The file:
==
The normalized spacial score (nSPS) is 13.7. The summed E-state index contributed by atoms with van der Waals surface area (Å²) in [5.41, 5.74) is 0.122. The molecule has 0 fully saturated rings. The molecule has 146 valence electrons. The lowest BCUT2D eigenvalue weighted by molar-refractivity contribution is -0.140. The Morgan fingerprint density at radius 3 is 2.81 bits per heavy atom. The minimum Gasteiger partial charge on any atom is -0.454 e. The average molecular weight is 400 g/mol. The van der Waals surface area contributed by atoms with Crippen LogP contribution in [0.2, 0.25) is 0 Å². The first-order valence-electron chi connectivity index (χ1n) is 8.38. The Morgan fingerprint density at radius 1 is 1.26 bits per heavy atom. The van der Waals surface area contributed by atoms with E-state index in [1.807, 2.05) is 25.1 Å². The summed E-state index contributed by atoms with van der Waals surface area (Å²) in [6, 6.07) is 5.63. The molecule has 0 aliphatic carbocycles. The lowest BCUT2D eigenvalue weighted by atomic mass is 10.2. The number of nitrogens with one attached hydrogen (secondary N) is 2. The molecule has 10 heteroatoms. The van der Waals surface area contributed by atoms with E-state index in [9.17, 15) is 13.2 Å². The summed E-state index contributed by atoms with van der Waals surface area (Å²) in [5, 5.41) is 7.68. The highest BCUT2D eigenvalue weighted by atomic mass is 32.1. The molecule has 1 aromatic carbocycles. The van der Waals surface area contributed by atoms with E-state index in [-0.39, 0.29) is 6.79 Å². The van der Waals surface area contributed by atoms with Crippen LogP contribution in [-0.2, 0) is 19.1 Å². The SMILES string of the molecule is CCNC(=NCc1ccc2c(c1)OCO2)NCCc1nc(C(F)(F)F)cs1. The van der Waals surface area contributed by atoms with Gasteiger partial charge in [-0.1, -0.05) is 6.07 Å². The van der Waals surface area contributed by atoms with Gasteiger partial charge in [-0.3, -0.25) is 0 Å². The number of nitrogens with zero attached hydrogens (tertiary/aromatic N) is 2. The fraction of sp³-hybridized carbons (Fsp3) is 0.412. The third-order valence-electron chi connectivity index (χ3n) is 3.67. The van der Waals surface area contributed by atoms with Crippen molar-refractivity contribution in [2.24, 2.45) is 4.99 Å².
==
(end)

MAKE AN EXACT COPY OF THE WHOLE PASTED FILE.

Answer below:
The normalized spacial score (nSPS) is 13.7. The summed E-state index contributed by atoms with van der Waals surface area (Å²) in [5.41, 5.74) is 0.122. The molecule has 0 fully saturated rings. The molecule has 146 valence electrons. The lowest BCUT2D eigenvalue weighted by molar-refractivity contribution is -0.140. The Morgan fingerprint density at radius 3 is 2.81 bits per heavy atom. The minimum Gasteiger partial charge on any atom is -0.454 e. The average molecular weight is 400 g/mol. The van der Waals surface area contributed by atoms with Crippen LogP contribution in [0.2, 0.25) is 0 Å². The first-order valence-electron chi connectivity index (χ1n) is 8.38. The Morgan fingerprint density at radius 1 is 1.26 bits per heavy atom. The van der Waals surface area contributed by atoms with E-state index in [1.807, 2.05) is 25.1 Å². The summed E-state index contributed by atoms with van der Waals surface area (Å²) in [6, 6.07) is 5.63. The molecule has 0 aliphatic carbocycles. The lowest BCUT2D eigenvalue weighted by atomic mass is 10.2. The number of nitrogens with one attached hydrogen (secondary N) is 2. The molecule has 10 heteroatoms. The van der Waals surface area contributed by atoms with E-state index in [9.17, 15) is 13.2 Å². The summed E-state index contributed by atoms with van der Waals surface area (Å²) in [5, 5.41) is 7.68. The highest BCUT2D eigenvalue weighted by atomic mass is 32.1. The molecule has 1 aromatic carbocycles. The van der Waals surface area contributed by atoms with E-state index in [-0.39, 0.29) is 6.79 Å². The van der Waals surface area contributed by atoms with Crippen LogP contribution in [-0.2, 0) is 19.1 Å². The SMILES string of the molecule is CCNC(=NCc1ccc2c(c1)OCO2)NCCc1nc(C(F)(F)F)cs1. The van der Waals surface area contributed by atoms with Gasteiger partial charge in [-0.1, -0.05) is 6.07 Å². The van der Waals surface area contributed by atoms with Gasteiger partial charge in [-0.3, -0.25) is 0 Å². The number of nitrogens with zero attached hydrogens (tertiary/aromatic N) is 2. The fraction of sp³-hybridized carbons (Fsp3) is 0.412. The third-order valence-electron chi connectivity index (χ3n) is 3.67. The van der Waals surface area contributed by atoms with Crippen molar-refractivity contribution in [2.24, 2.45) is 4.99 Å².